The Minnesota Population Center (MPC) is a University-wide interdisciplinary cooperative for demographic research. The MPC serves more than 80 faculty members and research scientists from eight colleges and institutes at the University of Minnesota. As a leading developer and disseminator of demographic data, we also serve a broader audience of some 50,000 demographic researchers worldwide. MPC is a DataONE member node:
The Africa Centre offers longitudinal datasets from a rural demographic in KwaZulu-Natal, South Africa where HIV prevalence is extremely high. The data may be filtered by demographics, years, or by individuals questionnaires. The Africa Centre requests notification that anyone contact them when downloading their data. Since January 2000, the Africa Centre For Population Health has built up an extensive longitudinal database of demographic, social, medical and economic information about the members of its Demographic Surveillance Area, which is situated in a rural area of northern KwaZulu-Natal. It has developed from this database, the following suite of datasets which can be used both internally within the organisation, and by other researchers.
SAGE is a data and research platform that enables the secondary use of data related to child and youth development, health and well-being. It currently contains research data, and at a later stage we aim to also house administrative and community service delivery data. Technical infrastructure and governance processes are in place to ensure ethical use and the privacy of participants. This dataverse provides metadata for the various data holdings available in SAGE (Secondary Analysis to Generate Evidence), a research data repository based in Edmonton Alberta and an intiative of PolicyWise for Children & Families. In general, SAGE contains data holdings too sensitive for open access. Each study lists a security level which indicates the procedure required to access the data.
The HSRC Research Data Service provides a digital repository facility for the HSRC's research data in support of evidence based human and social development in South Africa and the broader region. It includes both quantitative and qualitative data. Access to data is dependent on ethical requirements for protecting research participants, as well as on legal agreements with the owners, funders or in the case of data owned by the HSRC, the requirements of the depositors of the data.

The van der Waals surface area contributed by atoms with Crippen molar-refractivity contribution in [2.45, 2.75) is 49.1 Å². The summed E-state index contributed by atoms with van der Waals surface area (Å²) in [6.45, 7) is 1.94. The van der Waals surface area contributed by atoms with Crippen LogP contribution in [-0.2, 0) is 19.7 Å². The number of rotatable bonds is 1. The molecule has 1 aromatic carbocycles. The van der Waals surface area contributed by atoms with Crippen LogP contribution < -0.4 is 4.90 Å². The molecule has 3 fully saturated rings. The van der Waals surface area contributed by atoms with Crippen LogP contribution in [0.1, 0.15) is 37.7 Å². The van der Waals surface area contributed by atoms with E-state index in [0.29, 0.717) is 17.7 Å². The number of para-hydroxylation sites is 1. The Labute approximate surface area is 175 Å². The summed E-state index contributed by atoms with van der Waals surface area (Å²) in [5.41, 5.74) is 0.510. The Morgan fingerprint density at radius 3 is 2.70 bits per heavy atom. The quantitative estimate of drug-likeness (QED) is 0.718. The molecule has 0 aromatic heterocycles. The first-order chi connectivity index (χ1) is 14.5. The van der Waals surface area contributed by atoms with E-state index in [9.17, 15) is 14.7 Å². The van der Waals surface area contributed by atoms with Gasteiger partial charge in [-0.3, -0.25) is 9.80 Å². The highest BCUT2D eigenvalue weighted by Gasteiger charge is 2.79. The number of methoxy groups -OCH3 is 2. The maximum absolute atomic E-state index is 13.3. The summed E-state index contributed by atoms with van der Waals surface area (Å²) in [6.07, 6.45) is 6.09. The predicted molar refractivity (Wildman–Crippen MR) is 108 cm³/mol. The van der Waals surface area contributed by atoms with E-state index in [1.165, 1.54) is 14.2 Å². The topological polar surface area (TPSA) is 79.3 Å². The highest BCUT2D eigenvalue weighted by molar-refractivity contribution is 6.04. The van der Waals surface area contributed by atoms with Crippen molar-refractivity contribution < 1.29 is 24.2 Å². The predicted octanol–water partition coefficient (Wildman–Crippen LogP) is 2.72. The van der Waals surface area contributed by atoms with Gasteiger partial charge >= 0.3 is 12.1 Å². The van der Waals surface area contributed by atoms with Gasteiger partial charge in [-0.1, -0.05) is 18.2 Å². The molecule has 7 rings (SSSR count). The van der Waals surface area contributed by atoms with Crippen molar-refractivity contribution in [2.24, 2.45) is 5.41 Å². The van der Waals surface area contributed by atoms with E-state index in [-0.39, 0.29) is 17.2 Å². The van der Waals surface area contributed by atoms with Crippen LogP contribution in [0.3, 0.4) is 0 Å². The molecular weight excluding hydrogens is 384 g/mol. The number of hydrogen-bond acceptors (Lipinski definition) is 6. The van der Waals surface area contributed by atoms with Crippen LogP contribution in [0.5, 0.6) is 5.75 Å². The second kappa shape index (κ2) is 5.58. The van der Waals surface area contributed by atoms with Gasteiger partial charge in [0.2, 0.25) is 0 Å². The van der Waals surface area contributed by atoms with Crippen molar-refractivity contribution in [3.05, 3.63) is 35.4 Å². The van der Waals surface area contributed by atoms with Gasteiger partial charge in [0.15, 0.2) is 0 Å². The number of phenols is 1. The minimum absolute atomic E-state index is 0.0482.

The National Database for Autism Research (NDAR) is an NIH-funded research data repository that aims to accelerate progress in autism spectrum disorders (ASD) research through data sharing, data harmonization, and the reporting of research results. NDAR also serves as a scientific community platform and portal to multiple other research repositories, allowing for aggregation and secondary analysis of data. NDAR combines the function of a data repository, which holds genetic, phenotypic, clinical, and medical imaging data, and the function of a scientific community platform, which defines the standard tools and policies to integrate the computational resources developed by scientific research institutions, private foundations, and other federal and state agencies supporting ASD research. Furthermore, NDAR is working to develop the means to connect relevant repositories together through data federation.
The 2008-launched German Family Panel pairfam (“Panel Analysis of Intimate Relationships and Family Dynamics”) is a multi-disciplinary, longitudinal study for researching partnership and family dynamics in Germany. The annually collected survey data from a nationwide random sample of more than 12,000 persons of the three birth cohorts 1971-73, 1981-83, 1991-93 and their partners, parents and children offers unique opportunities for the analysis of partner and generational relationships as they develop over the course of multiple life phases.